Pre-meeting Alan (leader)
Focus paper: Genre Distinctions for Discourse in the Penn Treebank
Related paper: Automatic sense prediction for implicit discourse relations in text
The related paper I read focused on automatically identifying the sense of implicit discourse relations. Here they only focus on the most general senses of comparison, contingency, temporal, and expansion.
A signficant portion of the paper is spent focusing on varous word pair features and how they can help determine information about a discourse between two text spans. They analyze prior work using word pair features and identifying their short-comings in trying to capture semantic oppositions. They then use their own features including polarity tags, verb classes, modality, context, language-model-based probabilities (WSJ-LM), etc. They use various sections of the Penn Discourse Treebank for training and testing, and run four different binary classification tasks to identify each realtion. These included Naive Bayes, Max Ent. and AdaBoost, implemented in MALLET.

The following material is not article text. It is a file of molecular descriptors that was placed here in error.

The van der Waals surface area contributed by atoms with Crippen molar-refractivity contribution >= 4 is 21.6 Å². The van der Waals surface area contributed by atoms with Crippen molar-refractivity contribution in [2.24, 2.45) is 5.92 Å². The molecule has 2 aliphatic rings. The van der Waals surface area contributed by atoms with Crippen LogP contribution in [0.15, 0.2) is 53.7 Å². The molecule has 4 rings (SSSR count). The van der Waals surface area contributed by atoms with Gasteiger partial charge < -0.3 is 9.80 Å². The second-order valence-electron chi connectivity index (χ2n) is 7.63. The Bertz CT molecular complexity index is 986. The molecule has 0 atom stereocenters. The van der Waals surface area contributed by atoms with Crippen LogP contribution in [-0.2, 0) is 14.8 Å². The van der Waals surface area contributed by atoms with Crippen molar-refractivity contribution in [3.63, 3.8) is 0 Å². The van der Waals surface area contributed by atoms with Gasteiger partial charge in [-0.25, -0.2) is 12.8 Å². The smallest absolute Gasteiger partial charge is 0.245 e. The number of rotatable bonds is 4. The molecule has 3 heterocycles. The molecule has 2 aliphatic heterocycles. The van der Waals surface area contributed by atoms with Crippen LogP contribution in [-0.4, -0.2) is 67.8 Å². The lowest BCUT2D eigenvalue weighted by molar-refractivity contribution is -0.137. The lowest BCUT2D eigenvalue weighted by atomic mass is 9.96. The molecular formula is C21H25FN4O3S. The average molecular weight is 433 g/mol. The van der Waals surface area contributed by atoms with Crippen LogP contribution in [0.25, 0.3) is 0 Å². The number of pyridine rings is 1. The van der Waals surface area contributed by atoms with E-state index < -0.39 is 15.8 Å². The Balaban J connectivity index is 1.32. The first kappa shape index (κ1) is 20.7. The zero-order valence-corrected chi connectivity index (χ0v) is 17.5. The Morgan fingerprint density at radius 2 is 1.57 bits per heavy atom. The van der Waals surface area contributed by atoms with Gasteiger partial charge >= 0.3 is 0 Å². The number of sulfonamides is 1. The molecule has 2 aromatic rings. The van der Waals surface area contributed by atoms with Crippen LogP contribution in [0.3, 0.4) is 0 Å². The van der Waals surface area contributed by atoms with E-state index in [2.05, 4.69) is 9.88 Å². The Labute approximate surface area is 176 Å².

As a metric for evaluation they use f-score for distinguishing a single sense versus something that is not that sense (other). The baseline is a random assignment of classes in proportion to the true distribution in the test set. The largest gain is in the Contingency prediction task, using the combination of polarity, verb information, first and last words, modality, and context.